Re: FYI: Free-open source physics book and productivity software for USB memory stick by InSTEDD.org to download - Re: [learnhowtolearn] Thank you, Edward, open source math books
- John Deneen,
Thank you for alerting us to the Motion Mountain open source physics text
book by Christoph Schiller. This is a great resource to learn from and
leverage as I work on mathematics resources.
I am also interested how I and our Minciu Sodas laboratory
http://www.ms.lt might work with or for InSTEDD and Eric Rasmussen. We
excel at organizing global teams of independent thinkers. We are making
good progress in defining a culture of independent thinkers. Thank you
for thinking of us.
> *Re: **Dec. 8, 2008 - Silicon Valley Conference Aims to Raise--
> Planetary IQ<http://blog.wired.com/gadgets/2008/12/silicon-valley.html>
> Below are pointers to a free and open source book in many languages to
> review and read which can be downloaded on a USB memory stick along with
> free open-source software for sharing, as well as, provide you technical
> insights of applied physics in context of the real world where ever you
> live. Overall, it will benefit youth not only in high school and college
> courses but also develop technical interests and expertise for a career.
> - *Physics lab studies using a free open-source textbook:** Motion
> Mountain - The Adventures of Physics
> - *The One Ounce Laptop
> originally developed for a StrongAngel3.net
> Integrated Disaster Response Demonstration
> <http://www.strongangel3.net/>directed by Dr. Eric Rasmussen at San
> Diego, CA in Aug. 2006. Dr.
> Eric Rasmussen is now CEO at InSTEDD.org (Innovative Support to
> Diseases and Disasters) <http://instedd.org/executiveteam> **in Palo
> Alto, CA.
> InSTEDD.org is deeply interested in humanitarian collaboration through
> technology innovation. We are looking carefully at the problems faced by
> those involved in disease tracking and disaster response, and we're moving
> forward in focused ways to help them.
> TOOzL is available courtesy of the Mindtel Project. It is a package of
> -source software that enables one to carry critical communications and
> office productivity tools (and corresponding data) on a USB memory
> stick. Download
> the software from
> Based on this article below, may be someday it will be available on
> Android mobile phone operating system world-wide?
> Google unveils Android mobile operating
> late 2007, Android--a Linux-based open software platform created by
> services giant Google with the stated goal of "fostering innovation on
> mobile devices and giving consumers a far better user experience than much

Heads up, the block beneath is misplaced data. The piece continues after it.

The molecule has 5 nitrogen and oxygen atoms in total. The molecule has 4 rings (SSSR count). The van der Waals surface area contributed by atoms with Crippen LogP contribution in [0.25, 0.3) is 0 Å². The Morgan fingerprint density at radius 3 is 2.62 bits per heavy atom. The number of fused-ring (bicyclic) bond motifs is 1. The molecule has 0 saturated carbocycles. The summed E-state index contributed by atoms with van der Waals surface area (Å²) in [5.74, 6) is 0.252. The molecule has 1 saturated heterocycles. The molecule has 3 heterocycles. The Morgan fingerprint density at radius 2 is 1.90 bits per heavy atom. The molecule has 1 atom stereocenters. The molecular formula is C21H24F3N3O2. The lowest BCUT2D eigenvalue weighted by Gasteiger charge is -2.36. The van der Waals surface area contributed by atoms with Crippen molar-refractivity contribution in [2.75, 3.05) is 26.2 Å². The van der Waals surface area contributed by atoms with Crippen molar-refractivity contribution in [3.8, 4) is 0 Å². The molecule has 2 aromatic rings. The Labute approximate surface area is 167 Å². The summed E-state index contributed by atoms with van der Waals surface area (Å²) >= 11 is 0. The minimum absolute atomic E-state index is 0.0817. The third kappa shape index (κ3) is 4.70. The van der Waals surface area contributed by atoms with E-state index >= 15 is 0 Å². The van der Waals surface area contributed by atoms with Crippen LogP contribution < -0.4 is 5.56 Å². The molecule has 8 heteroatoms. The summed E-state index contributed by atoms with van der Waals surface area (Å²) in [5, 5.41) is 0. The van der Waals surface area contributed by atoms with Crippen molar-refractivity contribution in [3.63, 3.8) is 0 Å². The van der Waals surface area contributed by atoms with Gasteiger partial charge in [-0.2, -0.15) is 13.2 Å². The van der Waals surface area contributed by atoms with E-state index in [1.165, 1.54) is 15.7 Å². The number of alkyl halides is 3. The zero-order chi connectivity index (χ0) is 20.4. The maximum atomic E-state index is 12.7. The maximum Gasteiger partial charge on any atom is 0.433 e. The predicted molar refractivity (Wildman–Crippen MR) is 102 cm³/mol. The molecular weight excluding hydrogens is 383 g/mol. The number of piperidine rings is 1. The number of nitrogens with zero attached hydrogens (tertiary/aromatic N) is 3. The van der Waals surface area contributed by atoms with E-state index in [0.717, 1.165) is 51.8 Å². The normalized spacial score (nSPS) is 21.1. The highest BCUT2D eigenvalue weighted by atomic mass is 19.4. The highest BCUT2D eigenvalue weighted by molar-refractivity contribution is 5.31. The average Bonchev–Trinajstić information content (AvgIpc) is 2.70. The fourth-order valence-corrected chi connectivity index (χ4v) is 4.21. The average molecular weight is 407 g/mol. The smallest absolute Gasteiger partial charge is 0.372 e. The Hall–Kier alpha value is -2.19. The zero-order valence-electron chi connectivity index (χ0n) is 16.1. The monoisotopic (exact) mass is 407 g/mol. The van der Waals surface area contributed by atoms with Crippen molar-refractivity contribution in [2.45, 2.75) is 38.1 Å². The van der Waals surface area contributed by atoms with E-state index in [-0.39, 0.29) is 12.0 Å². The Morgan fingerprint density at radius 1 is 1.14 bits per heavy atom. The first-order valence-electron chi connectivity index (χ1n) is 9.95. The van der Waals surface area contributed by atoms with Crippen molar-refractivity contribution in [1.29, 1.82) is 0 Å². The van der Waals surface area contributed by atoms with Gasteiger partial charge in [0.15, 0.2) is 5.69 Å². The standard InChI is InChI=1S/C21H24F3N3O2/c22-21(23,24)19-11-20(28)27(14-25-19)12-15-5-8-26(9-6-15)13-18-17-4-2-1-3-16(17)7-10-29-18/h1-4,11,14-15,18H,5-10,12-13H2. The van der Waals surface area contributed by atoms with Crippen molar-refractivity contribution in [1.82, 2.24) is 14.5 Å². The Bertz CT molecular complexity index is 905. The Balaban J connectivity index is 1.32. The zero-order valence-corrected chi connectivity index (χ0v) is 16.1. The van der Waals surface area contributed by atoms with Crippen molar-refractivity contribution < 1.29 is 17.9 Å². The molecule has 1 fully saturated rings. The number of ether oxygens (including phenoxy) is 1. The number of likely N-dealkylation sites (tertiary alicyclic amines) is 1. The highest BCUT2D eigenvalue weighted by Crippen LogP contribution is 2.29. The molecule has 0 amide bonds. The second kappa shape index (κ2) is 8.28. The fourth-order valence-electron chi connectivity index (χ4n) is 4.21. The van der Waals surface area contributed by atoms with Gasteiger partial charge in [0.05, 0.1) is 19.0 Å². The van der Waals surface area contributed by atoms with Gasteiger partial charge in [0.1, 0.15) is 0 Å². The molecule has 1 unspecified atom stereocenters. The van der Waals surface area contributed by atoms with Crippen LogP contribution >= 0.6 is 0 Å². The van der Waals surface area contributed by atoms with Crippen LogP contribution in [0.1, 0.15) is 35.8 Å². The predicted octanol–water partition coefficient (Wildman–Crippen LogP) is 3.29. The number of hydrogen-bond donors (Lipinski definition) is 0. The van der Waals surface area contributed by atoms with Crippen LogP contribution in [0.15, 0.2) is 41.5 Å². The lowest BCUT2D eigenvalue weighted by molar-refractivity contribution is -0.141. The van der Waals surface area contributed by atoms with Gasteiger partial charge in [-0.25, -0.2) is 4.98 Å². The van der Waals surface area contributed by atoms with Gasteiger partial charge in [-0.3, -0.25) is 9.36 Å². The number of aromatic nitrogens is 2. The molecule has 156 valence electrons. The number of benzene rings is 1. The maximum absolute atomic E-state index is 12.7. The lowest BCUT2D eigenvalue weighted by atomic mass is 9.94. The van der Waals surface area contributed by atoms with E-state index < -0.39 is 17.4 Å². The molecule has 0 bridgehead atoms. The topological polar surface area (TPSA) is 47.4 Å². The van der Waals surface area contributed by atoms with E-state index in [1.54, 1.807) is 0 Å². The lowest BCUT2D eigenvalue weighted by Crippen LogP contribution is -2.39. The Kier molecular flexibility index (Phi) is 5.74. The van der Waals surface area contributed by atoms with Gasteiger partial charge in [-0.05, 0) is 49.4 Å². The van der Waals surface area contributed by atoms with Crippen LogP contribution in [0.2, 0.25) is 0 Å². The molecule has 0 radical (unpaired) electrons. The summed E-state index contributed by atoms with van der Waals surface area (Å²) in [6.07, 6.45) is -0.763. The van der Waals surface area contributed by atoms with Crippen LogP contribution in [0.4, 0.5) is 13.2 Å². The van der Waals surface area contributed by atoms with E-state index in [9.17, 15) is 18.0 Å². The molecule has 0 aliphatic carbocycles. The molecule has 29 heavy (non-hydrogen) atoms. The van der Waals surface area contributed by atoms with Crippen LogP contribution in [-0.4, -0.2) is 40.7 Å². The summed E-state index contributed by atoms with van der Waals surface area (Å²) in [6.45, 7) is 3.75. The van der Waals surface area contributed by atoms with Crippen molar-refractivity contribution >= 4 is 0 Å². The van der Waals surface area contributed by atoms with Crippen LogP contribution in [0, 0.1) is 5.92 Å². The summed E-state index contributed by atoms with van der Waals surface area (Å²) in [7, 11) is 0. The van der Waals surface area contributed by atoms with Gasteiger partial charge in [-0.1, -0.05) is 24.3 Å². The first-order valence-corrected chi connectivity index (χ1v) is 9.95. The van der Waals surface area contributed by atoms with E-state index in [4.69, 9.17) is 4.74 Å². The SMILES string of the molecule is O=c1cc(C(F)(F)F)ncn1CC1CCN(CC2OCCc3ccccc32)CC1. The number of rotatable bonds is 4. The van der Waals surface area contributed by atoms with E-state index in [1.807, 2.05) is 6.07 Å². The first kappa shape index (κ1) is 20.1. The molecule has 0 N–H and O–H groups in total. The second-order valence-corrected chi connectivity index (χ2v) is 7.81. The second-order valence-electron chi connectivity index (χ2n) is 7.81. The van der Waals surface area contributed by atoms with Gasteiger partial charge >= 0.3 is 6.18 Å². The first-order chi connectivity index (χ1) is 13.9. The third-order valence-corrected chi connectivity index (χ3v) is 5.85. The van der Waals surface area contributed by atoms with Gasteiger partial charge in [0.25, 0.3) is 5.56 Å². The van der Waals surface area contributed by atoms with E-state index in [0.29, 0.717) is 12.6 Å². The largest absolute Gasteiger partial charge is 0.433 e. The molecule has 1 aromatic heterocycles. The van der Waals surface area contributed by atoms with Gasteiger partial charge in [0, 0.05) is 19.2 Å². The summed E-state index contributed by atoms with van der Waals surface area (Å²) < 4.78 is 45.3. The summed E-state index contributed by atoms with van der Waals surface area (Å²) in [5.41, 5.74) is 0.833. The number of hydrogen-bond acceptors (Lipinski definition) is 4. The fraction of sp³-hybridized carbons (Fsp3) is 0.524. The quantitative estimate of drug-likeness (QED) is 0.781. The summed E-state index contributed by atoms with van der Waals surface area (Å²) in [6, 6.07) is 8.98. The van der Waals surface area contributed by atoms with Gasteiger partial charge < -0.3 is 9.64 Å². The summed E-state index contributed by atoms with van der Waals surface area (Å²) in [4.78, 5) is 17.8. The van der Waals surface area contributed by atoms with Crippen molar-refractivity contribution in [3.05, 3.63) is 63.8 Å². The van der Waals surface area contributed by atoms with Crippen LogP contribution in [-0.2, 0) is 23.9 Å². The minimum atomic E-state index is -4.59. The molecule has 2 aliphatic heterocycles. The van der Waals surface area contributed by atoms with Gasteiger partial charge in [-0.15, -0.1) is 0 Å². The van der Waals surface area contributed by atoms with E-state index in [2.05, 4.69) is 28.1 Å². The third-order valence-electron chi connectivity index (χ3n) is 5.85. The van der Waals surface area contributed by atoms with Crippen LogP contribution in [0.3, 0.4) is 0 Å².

> of what is available on today's mobile platforms"--promises a brave new
> world of developmental freedom and flexibility, especially in comparison
> the strict proprietary nature of the iPhone OS. Where Apple has limited
> scope of the iPhone SDK, restricting developers from creating applications
> that encroach on some proprietary features, the Android SDK is a
> veritable *tabula
> rasa*, limited almost solely by the imagination and technical know-how of
> the developer in question. Developers who've created applications for both
> iPhone and Android insist the latter poses far fewer challenges--not only
> does Google foster a far more collaborative
> but it's also easier to publish on the Android
> storefront than on the App Store.
> So why aren't there as many developers gravitating to Android as there are
> to iPhone? For starters, it's a question of revenue--Google has insisted
> that developers cannot sell premium applications through Android Market
> until the first quarter of 2009. Also, at this particular moment in time
> there is only one Android-powered device available to U.S.
> subscribers--the HTC-produced
> offered by T-Mobile USA, although handset makers like Motorola and Samsung
> have promised Android phones of their own in 2009. But make no mistake:
> Android will have legs. Expect future iterations of the software to
> a mobile-optimized version of Chrome, the Google-developed web browser
> introduced in early September--within 24 hours of Chrome's release, Google
> claimed 1 percent of the global browser market, according to Internet
> traffic analysis firm StatCounter. Other Android improvements on tap
> reportedly include video capture, enhanced download functionality and
> support for speech recognition and Bluetooth. Expect Android to dominate
> throughout 2009.
> All the best to you and your family's Christmas and New Years celebrations
> and success in shifting into 2009.
> -- John Deneen
> On Tue, Dec 23, 2008 at 11:20 AM, Andrius Kulikauskas <ms@...> wrote:
>> Edward Cherlin,
>> Thank you for including me and others at our Minciu Sodas in your open
>> text book initiative for the OLPC laptop.